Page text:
Water woes to prompt early closing of 1,067MW Tolk coal plant in Texas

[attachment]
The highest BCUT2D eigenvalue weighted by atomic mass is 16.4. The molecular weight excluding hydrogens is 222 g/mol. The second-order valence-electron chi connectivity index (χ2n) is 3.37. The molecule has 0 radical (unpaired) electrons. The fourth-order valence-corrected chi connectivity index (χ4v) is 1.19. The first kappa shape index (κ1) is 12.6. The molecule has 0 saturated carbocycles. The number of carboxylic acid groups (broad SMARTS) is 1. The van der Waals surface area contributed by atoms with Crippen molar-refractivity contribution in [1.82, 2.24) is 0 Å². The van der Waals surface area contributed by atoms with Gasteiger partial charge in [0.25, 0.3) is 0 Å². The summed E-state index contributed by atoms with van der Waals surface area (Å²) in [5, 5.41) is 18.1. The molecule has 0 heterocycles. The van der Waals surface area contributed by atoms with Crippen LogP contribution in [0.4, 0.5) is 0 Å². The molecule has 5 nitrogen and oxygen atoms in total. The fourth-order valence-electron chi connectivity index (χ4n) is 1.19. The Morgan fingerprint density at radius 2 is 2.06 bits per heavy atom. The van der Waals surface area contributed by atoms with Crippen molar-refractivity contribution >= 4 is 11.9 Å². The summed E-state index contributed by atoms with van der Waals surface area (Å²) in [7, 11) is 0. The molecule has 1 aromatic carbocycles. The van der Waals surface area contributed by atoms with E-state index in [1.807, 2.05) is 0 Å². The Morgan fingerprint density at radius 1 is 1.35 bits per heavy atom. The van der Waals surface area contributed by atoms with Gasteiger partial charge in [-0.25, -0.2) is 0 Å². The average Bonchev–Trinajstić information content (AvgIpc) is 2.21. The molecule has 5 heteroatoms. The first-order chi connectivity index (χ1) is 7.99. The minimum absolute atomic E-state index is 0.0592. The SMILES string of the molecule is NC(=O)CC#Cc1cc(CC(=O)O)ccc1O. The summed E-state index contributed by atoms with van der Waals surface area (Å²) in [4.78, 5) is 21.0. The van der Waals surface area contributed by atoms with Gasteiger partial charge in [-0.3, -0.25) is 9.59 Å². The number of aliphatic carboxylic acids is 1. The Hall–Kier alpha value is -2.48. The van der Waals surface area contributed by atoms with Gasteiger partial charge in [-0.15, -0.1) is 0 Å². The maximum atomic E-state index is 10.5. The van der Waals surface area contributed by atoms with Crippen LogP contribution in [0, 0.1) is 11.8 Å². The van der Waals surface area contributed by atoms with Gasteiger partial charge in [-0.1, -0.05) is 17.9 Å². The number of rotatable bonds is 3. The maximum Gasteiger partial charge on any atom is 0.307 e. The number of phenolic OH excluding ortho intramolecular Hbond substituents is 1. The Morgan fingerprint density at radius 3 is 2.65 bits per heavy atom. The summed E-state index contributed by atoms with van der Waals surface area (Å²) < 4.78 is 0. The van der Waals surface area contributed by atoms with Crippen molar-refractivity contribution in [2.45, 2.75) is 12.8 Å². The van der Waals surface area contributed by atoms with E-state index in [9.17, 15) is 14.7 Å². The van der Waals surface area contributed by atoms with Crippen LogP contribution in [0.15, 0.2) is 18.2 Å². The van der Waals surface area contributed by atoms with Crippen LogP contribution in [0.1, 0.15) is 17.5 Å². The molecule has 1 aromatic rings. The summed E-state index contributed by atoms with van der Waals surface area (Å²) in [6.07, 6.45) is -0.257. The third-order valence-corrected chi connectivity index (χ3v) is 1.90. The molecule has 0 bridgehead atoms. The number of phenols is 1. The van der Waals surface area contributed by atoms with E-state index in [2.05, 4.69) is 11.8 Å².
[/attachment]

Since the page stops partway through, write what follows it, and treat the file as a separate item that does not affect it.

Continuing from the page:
first_imgWater woes to prompt early closing of 1,067MW Tolk coal plant in Texas FacebookTwitterLinkedInEmailPrint分享Utility Dive:Xcel Energy intends to shutter the 1,067 MW Tolk coal-fired generating station, which provides power to Texas and New Mexico, by Dec. 31, 2032, according to a stipulation endorsed by subsidiary Southwestern Public Service (SPS), environmental advocates and the utility division staff of the New Mexico Public Regulation Commission (NMPRC).Per the stipulation, SPS will recruit an independent evaluator to assess possible ways to replace the coal facility, and submit a report to the NMPRC by June 2021. The utility has also agreed to study earlier retirement scenarios for the plant, given its dependence on a rapidly-depleting source of groundwater.Both units of the Tolk coal-powered plant began commercial operation in the 1980s. But the facility requires water to cool its boilers and relies on only one source — the Ogallala aquifer, in the Texas Panhandle, which is drying out due to excess agricultural, industrial and urban usage. The utility reduced operations at the plant to minimum load during off-peak months in 2019, and intends to keep the plant idle during off-peak months starting in 2021, if regulators in Texas and New Mexico allow it.Even with new well infrastructure, the aquifer will not be able to support the Tolk facility until 2042, when the first of its units is currently scheduled to retire, according to SPS. The utility requested commission permission to abandon Tolk’s Units 1 and 2 in 2032 as part of its July 2019 general rate case application, which also sought a $50.8 million — or 18.7% — increase to its case rate revenue.“Under the company’s projections, if it continues to operate the plant normally, they’ll run out of their groundwater rights about the mid-2020s. If they switch to seasonal operations — which is basically June through September — they can extend that, they think, until 2032,” Joshua Smith, senior staff attorney at the Sierra Club Environmental Law Program, told Utility Dive.“All of the parties that were involved in the New Mexico case have now agreed that the plant will be retired and abandoned by 2032,” Smith said. While he acknowledged concerns over replacing the plant’s capacity and possible increases in customer rates, “in our view, there’s still a sufficient amount of lead time to mitigate those rate impacts, whatever they might be, and more than sufficient time — 12 years at this point — for the company to procure replacement capacity,” he said.[Kavya Balaraman]More: Water scarcity accelerates plans to close Xcel’s Tolk coal plant by a decadelast_img